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Your Kennewick Optometrist Answers Convergence Insufficiency FAQs

Convergence Insufficiency

What is Convergence Insufficiency?

Convergence insufficiency is a common vision disorder involving the inability of both eyes to focus up close simultaneously and often causes blurry or double vision due to tendency of the eyes to drift outward. When the brain receives these distorted images via the optic nerve, it then directs the eye muscles to converge (turn inward) the eyes to improve image clarity. Unfortunately, this works against what the eyes want to do (turn outward), which can cause a variety of symptoms that reduce quality of life. Your Yakima doctor of optometry offers a clinical diagnosis of convergence insufficiency by testing your vision, eye motions, and general eye health. Vision therapy is also available if you or your children are diagnosed with convergence insufficiency.

What are Symptoms of Convergence Insufficiency?

Eyestrain, blurry vision, double vision, headaches, problems concentrating and difficulty reading and understanding printed text are classic signs of convergence insufficiency. For those with CI, doing up close work presents the most obstacles because the eyes find it harder to focus on things held at arm's length or less. Children with undiagnosed convergence insufficiency may seem to have short attention spans, squint and rub their eyes frequently, cover one eye with their hand to see better and complain of nausea or dizziness. In some cases, children with CI may be misdiagnosed with ADD or other behavioral disorder and given inappropriate treatment. Other signs of possible convergence insufficiency in children include avoiding physical activity requiring depth perception (playing ball, riding bikes), tripping on uneven surfaces, refusing to make eye contact and tilting the head for no apparent reason.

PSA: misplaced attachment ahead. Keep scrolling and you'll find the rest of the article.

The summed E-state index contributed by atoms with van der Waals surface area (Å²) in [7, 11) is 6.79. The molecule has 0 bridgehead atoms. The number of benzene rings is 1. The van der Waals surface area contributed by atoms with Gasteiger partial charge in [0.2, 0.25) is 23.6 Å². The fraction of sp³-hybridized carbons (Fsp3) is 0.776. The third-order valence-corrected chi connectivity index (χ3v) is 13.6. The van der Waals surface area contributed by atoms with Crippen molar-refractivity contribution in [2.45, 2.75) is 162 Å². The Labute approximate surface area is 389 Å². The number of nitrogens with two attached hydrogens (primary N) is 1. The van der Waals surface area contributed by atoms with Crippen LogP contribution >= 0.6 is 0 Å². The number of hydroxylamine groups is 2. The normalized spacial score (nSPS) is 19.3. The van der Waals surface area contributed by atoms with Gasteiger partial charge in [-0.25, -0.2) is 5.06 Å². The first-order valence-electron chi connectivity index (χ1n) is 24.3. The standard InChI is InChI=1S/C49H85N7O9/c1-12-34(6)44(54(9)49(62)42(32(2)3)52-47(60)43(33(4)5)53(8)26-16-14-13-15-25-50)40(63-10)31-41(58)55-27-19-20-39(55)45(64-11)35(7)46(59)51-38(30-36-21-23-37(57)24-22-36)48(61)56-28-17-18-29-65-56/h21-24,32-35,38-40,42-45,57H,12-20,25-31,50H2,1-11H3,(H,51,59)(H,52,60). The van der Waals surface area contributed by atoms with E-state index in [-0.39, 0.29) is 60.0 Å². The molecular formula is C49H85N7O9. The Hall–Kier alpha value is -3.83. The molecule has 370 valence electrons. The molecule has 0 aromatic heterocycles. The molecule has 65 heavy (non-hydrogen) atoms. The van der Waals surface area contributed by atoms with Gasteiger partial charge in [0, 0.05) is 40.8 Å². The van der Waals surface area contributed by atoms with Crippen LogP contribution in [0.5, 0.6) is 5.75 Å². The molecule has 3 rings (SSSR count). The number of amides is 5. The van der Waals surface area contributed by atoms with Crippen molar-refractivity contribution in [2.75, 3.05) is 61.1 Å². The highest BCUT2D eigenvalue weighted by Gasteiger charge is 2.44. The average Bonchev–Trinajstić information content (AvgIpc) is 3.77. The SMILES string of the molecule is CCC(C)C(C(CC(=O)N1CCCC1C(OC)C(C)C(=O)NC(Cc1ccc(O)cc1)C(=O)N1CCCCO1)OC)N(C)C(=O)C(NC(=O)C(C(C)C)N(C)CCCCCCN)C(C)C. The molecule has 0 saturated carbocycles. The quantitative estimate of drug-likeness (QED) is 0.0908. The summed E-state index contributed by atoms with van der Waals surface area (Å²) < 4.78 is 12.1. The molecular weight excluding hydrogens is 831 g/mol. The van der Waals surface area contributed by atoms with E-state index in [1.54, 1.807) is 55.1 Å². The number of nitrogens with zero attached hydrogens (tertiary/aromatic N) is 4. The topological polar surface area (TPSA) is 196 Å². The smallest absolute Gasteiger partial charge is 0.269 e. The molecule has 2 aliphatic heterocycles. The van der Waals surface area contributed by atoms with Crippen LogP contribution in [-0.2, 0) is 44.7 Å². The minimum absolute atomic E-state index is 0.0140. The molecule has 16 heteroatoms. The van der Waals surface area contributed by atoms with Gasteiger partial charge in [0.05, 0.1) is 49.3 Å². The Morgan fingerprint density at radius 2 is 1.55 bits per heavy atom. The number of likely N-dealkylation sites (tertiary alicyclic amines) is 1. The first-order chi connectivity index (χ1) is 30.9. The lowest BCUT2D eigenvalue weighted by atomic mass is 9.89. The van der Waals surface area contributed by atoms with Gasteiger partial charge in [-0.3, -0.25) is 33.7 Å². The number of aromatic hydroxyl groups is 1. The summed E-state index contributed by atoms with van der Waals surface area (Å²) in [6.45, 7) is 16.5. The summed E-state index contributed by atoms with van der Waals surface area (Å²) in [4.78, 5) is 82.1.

How is Convergence Insufficiency Treated?

Vision therapy at our Kennewick optometry center consists of active and passive treatment. Active treatment involves supervised vision therapy sessions reinforced by home-based vision exercises performed five days a week. Passive treatment includes wearing prismatic eyeglasses to reduce the severity of symptoms, especially eyestrain and headache. However, the best method for correcting CI is vision therapy designed to improve the ability of the brain to control eye alignment, eye focusing, eye tracking/teaming and visual processing. In addition, visual endurance and motor skills are further developed using the specialized optic and computer devices we have at our centers, such as filters, prisms, and therapeutic lenses. Reinforcement of achieved visual skills is then automated through repetitiveness and integrating existing skills with cognitive and motor capabilities.

Contact Washington Vision Therapy Center to be Seen for Convergence Insufficiency Today!

Call us today at 509-654-9256 to schedule an appointment with one of our doctors of optometry. Our vision therapy center serves residents of Yakima, Kennewick and surrounding areas.


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